Scars... I have a few. Sixty inches of them to be exact. I measured. If I could lay them end to end, they'd reach from the floor to my ear. But that's OK. I've made peace with them over the past three years.
I have the BRCA1 genetic mutation -- the "Angelina Jolie" one that spikes breast cancer risk to 87 percent and ovarian cancer risk to 55 percent and I opted to have preventive surgeries rather than simply watch and wait for my plane to crash.
The scars might have been devastating, except for two things: One, the love of my husband and two, the support of a worldwide community of women who come together to help each other through the difficult initiation into our sisterhood. Sharing our fears with those who have gone before keeps us sane. Sharing our experiences with those who come after gives us purpose.
Facebook, with 1.39 billion active users, is the world's de facto forum. As such, it has a responsibility to its users -- at the very least, a responsibility to adhere to its own stated guidelines.
According to an article published March 15 in The New York Times, "[Facebook] always allow[s] photos of women actively engaged in breastfeeding or showing breasts with post-mastectomy scarring."
But we -- the ones with the scars -- have not found that to be the case. Not even in closed private groups.
Karen Malkin-Lazarovitz is the founder of the private Facebook group BRCA Sisterhood. It is the largest hereditary breast and ovarian cancer support group on Facebook with over 4,500 members, and one of many groups for women dealing with mastectomy.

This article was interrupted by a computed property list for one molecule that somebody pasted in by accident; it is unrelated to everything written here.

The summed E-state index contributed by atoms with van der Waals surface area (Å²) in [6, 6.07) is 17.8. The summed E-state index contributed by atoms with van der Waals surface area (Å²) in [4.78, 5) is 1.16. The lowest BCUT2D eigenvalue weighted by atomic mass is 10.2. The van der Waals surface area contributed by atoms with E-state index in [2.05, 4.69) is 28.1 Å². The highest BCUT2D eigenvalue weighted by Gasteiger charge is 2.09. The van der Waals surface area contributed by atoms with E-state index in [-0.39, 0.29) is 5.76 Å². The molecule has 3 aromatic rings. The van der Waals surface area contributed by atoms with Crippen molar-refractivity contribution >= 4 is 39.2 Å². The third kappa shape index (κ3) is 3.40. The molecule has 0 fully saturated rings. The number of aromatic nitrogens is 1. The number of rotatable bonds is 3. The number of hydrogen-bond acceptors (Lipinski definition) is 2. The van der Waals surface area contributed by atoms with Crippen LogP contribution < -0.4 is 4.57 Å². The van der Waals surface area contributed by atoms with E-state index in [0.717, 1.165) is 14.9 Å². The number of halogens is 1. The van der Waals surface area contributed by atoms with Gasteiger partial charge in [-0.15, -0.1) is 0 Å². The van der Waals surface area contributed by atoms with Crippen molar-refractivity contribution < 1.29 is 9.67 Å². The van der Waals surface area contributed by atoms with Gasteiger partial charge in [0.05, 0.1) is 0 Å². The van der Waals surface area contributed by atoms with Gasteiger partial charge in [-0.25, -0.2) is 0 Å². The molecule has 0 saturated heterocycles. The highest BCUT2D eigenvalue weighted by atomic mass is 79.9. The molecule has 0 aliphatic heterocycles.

Karen screens every membership request and makes sure women know in advance that breast images are allowed. She also provides instructions on how to hide the group's posts from their news feeds if they wish. But despite that care, images posted to the group frequently get reported to Facebook as inappropriate. It's the Internet, after all, and you can't MAKE people read your guidelines or understand them. What can you do?
Apparently, not much. Despite Facebook's assertion that these images are allowed -- in public posts even -- their consistent response is to punish the people posting the images -- in private groups even -- by banning them from posting. It has had a chilling effect on the willingness of women to participate, or even remain members to these groups.
Let me be clear: Sharing images is essential to the mission of these groups -- often critical to relieving the mental anguish of women dealing with a terrifying, life-altering experience. Without that, we're alone with our wounds, wondering if a patch of redness is normal or a reason to run to the ER, wondering if there's hope we'll ever look good again, or simply sharing joy at being on the other side of hard journey. It would be nice if the people reporting images got that, but it's not the real problem. In large groups there will always be people with differing levels of understanding. The real problem is Facebook.
Repeated attempts to reach out to Facebook have resulted in silence 100 percent of the time. The robots are running the factory. So I'm reaching out to you instead. Facebook has responded to public pressure in the past, if it gets noisy enough. My call to you is to make some noise about this. We have power in numbers. Share this post or others on the subject. Write to Facebook. Blog, like, sing, shout, dance or knit about the it -- whatever it takes:
Facebook: Stop punishing and banning people who post images that are in accordance with your own stated guidelines. Find a way to do it now.
We are the women who know how to fight and you really don't want to mess with us.